My technique

So those are the benefits of using acrylic paint – but where to start?

Here’s some advice on 10 Tools for Nailart with Acrylic Paint which outlines what equipment you’ll need and where you can buy it.

Now for the method…

When using acrylic paint I will always put on a clear base coat, followed by two coats of white nail varnish.  This is like canvas preparation.  It provides an opaque backdrop and will make the colours of the acrylic paint stand out and seem brighter.  I have tried using just white acrylic paint as the background but it came out too translucent.  Depending on my design, I will sometimes put a layer of white acrylic paint over the two coats of white nail varnish so that my canvas dries faster, as it will mean I can start painting a design or sticking striping tape over my nails straightaway.

Take a look at my Love Nails Tutorial to see acrylic paints in action.

Valentine's Day Love Nails

I hope that’s helped explain why acrylic paints are so fundamental to nailart. Let me know if you decide to give them a go and how you get on.

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29 thoughts on “Why Use Acrylic Paints for Nailart?

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  6. I’ve been using acrylic paint for nail art for 2 years now and I LOVE it!!! It’s so easy. I’ve never used polish because I knew it would such hard work. So I always recommend my follower’s to use them. 🙂 Great post.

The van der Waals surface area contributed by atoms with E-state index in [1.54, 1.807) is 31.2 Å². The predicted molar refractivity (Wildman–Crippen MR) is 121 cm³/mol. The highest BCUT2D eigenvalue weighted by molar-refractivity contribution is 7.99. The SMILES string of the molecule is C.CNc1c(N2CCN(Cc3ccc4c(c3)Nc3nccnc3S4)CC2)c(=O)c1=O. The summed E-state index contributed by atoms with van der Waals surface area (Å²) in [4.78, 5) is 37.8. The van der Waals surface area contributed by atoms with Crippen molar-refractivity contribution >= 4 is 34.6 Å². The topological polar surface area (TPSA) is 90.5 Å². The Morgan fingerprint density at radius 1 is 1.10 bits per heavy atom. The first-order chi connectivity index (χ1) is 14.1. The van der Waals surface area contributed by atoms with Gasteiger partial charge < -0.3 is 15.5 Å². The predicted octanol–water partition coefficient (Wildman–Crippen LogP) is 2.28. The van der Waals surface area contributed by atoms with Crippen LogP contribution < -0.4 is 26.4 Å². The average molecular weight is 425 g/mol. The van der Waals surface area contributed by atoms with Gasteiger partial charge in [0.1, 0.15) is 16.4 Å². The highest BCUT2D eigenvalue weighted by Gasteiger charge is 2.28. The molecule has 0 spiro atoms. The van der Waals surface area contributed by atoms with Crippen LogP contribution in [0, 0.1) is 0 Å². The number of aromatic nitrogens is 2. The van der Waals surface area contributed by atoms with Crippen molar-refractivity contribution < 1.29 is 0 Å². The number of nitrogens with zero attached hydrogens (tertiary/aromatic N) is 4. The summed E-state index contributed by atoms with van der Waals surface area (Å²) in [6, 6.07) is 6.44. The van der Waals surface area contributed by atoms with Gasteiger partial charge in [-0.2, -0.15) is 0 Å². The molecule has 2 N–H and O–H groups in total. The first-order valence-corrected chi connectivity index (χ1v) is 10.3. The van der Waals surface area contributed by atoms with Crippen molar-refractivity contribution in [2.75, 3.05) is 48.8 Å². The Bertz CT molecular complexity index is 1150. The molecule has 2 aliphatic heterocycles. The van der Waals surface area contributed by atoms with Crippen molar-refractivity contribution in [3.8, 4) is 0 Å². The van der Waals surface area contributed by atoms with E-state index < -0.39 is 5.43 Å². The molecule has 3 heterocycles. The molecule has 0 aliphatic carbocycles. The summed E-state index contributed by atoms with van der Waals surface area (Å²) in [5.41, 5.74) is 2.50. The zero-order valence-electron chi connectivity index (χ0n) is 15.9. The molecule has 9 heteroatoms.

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  9. I’m pretty new to nailart and have only just discovered using acrylic paint over nail polish. But I have been using gel polish ALOT and I love it as its hard wearing and I have 3 children to rum around after.
    My question is can you use acrylic paint on top of gel polish and can you seal it in with a top coat of gel polish cured under an LED lamp? X

    • Hi Elspeth, so pleased you’re enjoying painting your nails and able to find time with 3 children – wow that’s very impressive! Sadly I’ve never used gel polish so can’t answer your question but all I can say is give it a go!! I’ve made many a trial and error and always learn something even if they don’t turn out quite as expected!! Xx

  10. Hi! Thank you for your insight and tips! I am a nail polish user and I have been wanting to try this, but just haven’t after reading this, its really made me want to try it!
    Just a quick question.. if I apply gel or acrylic powder on my nails before using the paint, will it still work?

    • Hi Kim, so pleased you’re up for trying this. Highly recommended! I’m afraid I’ve never used gel so can’t advise on that sadly. Let me know if it works though!!

  11. I’m going to use the folkart like what you used I’m curious when you use it do you need to dilute it first? Some acrylic paint people use for their nails they dilute it before applying to nails. This brand folkart do you need to dilute it or can use straight from the bottle thanks!!! And great article

    • Glad you liked the article! I don’t dilute the folkart paint unless I leave it on the palette for so long it starts to go hard but even then you only need a tiny bit of water. Hope that helps!!

      • Awesome! Coz some you need diluted first. Considering you are an artist then it means the consistency is great! May I ask where you bought your paint? Coz I want to buy from Amazon but scared of getting a dry one . Thanks again for the fast reply 🙂

      • I saw folkart acrylic paint and it says enamel? Is that the same as what you used the bottle don’t look the sand lol but would that work too

      • Hmmm, I’m not sure. It looks like it’s still acrylic paint but for glass. I’m guessing it would still do the job but just might be more expensive